Erie Triangle

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File:Erie Triangle map 2.jpg
Black line indicates southern border of Erie Triangle within Erie County

The Erie Triangle is a roughly 300-square-mile tract of American land that was the subject of several competing colonial-era claims and which was eventually acquired by the U.S. federal government and sold to Pennsylvania so that the state would have access to a freshwater port on Lake Erie. The Erie Triangle land makes up a large portion of present-day Erie County, Pennsylvania.

Most of northwestern Pennsylvania came under American control following the 1784 Treaty of Fort Stanwix with the Iroquois Confederacy. The following year, a boundary dispute between New York and Pennsylvania erupted. Following a surveying effort by Andrew Ellicott representing the Pennsylvanians and James Clinton and Simeon DeWitt representing the New Yorkers, the western edge of New York was set at 20 miles (32 km) east of Pennsylvania's Presque Isle, a small peninsula off the coast of Erie, Pennsylvania. However, this left an unclaimed area, which came to be known as the Triangle Lands.

The Triangle Lands problematically fell under neither New York nor Pennsylvania's charter, while both Connecticut and Massachusetts also spoke up with claims derived from their original colonial "sea to shining sea" grants.

Of these four competing claimants (Pennsylvania, New York, Connecticut, and Massachusetts), only Pennsylvania was landlocked, except for a very tiny strip of coastline. Following some pressure from the new federal government, all four states surrendered their claims to that entity, which then, in 1792, turned around and sold final rights to the 202,187 acres (818.22 km²) of land to Pennsylvania for $151,640.25 (75 ¢/acre). The Six Nations of the Iroquois Confederacy released the land to Pennsylvania in January 1789 for payments of $2,000 from Pennsylvania and $1,200 from the federal government. The Seneca Nation separately settled land claims against Pennsylvania in February 1791 for the sum of $800.[1] This was accomplished without the approval of the federal government and in violation of federal law which reserved the right to make treaties to the United States government.[2] With this access to the Great Lakes, Pennsylvania could be persuaded to accept a western boundary located considerably farther east than it would otherwise want—possibly as far west as present-day Cleveland, Ohio.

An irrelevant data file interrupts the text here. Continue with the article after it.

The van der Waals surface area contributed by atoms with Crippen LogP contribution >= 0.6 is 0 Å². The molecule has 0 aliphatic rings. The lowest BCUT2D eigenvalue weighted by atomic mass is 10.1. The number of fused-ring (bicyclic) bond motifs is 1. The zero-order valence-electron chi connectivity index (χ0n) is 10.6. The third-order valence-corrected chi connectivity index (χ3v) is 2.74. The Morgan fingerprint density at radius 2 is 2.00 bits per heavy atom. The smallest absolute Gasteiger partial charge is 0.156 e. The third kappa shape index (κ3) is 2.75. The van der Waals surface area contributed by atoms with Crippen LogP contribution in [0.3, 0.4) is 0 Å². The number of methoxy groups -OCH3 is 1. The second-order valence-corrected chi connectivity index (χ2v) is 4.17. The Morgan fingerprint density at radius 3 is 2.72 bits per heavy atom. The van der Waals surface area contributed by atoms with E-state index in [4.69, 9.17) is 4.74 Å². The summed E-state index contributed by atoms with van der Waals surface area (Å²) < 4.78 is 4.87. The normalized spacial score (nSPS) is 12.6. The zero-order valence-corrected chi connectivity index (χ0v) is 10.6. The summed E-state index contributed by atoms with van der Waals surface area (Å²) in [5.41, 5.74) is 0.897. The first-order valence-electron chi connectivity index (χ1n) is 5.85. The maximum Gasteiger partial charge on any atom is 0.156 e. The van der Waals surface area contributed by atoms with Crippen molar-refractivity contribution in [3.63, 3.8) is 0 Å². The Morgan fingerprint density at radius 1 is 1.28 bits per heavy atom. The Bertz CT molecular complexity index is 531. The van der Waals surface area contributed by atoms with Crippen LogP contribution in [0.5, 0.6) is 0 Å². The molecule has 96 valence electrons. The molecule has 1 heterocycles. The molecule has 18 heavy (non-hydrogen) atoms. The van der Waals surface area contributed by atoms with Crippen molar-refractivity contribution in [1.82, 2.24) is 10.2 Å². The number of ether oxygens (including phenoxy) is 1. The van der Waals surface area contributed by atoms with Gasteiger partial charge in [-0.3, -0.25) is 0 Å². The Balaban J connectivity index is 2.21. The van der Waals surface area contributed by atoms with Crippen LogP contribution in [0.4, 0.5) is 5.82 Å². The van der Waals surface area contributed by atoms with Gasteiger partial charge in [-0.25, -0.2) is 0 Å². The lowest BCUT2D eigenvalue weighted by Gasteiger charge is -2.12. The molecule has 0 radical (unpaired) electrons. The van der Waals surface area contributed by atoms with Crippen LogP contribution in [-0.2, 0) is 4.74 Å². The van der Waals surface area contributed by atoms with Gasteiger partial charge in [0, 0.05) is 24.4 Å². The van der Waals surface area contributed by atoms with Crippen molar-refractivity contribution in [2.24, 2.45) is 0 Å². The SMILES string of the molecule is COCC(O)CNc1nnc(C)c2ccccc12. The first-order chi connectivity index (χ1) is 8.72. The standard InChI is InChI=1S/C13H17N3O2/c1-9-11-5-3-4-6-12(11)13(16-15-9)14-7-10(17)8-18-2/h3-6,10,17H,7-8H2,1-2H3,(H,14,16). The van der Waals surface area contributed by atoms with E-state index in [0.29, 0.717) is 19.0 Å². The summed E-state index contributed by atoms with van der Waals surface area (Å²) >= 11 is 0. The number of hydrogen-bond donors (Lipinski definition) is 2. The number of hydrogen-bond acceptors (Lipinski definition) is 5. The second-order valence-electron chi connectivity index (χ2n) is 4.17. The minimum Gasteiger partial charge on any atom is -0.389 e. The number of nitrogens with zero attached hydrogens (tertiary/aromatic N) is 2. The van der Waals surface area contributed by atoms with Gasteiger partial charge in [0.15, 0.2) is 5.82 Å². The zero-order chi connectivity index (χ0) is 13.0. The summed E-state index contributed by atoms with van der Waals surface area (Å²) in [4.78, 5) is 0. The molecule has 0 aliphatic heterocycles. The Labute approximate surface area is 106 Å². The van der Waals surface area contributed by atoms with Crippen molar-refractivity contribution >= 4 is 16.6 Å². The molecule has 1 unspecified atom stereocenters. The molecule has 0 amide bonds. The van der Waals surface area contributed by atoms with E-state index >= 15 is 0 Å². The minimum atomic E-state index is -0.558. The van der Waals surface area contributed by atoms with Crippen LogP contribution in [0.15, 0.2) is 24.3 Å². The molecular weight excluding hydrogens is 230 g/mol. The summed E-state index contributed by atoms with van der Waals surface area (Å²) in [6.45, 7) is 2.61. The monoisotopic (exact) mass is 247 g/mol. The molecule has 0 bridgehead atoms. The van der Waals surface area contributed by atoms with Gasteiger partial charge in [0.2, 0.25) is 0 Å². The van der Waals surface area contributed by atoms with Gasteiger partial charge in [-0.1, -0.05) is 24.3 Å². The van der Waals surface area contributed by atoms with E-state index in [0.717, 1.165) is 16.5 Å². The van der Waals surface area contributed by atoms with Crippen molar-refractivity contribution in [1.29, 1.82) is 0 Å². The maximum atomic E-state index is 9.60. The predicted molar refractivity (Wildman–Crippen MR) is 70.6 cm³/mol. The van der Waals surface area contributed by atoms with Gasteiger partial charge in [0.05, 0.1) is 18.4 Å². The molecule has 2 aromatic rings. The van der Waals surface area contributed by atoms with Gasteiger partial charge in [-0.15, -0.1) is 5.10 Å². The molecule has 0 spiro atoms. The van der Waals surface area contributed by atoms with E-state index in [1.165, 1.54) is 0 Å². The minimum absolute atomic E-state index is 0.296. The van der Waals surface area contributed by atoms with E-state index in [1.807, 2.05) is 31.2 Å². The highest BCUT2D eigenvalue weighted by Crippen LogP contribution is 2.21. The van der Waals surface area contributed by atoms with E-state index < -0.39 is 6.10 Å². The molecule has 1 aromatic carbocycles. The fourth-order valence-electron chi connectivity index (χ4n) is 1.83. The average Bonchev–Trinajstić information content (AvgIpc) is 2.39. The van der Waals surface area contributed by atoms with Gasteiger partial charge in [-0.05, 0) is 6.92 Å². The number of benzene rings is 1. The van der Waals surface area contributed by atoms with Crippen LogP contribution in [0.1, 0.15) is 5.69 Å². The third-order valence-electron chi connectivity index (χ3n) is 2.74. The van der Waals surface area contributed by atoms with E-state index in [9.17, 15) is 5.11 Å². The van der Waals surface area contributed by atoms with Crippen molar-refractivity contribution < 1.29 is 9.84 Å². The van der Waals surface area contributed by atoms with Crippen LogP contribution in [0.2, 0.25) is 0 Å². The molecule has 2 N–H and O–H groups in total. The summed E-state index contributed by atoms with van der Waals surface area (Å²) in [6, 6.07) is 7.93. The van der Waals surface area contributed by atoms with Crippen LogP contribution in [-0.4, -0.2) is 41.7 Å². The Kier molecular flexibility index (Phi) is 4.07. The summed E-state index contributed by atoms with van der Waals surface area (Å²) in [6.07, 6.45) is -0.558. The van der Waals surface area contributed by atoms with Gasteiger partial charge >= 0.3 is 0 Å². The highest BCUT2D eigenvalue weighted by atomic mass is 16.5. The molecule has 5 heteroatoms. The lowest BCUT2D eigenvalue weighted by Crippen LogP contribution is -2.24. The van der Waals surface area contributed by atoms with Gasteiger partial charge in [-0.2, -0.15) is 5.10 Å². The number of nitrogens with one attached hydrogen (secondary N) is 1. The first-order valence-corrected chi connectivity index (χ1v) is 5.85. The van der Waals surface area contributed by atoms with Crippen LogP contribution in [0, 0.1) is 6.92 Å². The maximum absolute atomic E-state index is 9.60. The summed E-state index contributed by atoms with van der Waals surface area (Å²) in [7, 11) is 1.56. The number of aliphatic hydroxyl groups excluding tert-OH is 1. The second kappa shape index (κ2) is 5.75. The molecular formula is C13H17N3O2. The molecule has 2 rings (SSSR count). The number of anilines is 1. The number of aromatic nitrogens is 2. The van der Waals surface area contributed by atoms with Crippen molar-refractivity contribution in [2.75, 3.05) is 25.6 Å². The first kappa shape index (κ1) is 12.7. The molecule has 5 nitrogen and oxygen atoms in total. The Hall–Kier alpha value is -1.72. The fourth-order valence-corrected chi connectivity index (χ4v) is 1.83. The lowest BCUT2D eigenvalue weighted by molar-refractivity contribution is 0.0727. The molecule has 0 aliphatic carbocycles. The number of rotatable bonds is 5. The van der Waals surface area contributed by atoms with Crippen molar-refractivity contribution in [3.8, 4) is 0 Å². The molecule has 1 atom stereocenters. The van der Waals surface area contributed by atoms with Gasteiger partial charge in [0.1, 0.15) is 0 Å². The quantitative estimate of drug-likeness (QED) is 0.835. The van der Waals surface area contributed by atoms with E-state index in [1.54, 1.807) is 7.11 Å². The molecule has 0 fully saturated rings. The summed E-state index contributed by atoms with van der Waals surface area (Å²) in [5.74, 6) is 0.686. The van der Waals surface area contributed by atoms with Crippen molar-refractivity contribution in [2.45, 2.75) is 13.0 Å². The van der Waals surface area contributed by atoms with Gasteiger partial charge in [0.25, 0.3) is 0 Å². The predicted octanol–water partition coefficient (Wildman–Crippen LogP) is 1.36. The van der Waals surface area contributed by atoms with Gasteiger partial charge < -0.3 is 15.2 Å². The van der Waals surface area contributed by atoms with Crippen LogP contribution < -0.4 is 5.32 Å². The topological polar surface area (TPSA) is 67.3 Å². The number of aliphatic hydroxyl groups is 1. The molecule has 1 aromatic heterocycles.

Cornerstone of the Erie Triangle

The Erie Triangle is often described as a "tab" or "chimney" attached to the Keystone State. The water off the coast of the Erie Triangle is known as the Graveyard of Lake Erie because of the large number of shipwrecks that occurred in the area's stormy waters in the 18th and 19th centuries. It was also the site of a preliminary battle between forces that participated in the Battle of Lake Erie during the War of 1812. The battle itself took place in the Lake Erie Islands, at the western end of the lake, off the coast of Ohio.

See also


  1. Nelson's Biographical Dictionary and Historical Reference Book of Erie County, Pennsylvania, Vol I, pp 103–04
  2. Andro Linklater, "The Fabric of America" pp 86
  • Explore PA History
  • Smith, Helene; George Swetnam. A Guidebook to Historic Western Pennsylvania, 2d. ed., Pittsburgh: University of Pittsburgh Press, 1991, pp.256–271.
  • Bilharz, Joy Ann. The Allegany Senecas and Kinzua Dam: Forced Relocation Through Two Generations, Lincoln: University of Nebraska Press, 1998.
  • Bates, Samuel P. History of Erie County, Pennsylvania, Chicago: Warner, Beers and Company, 1884.

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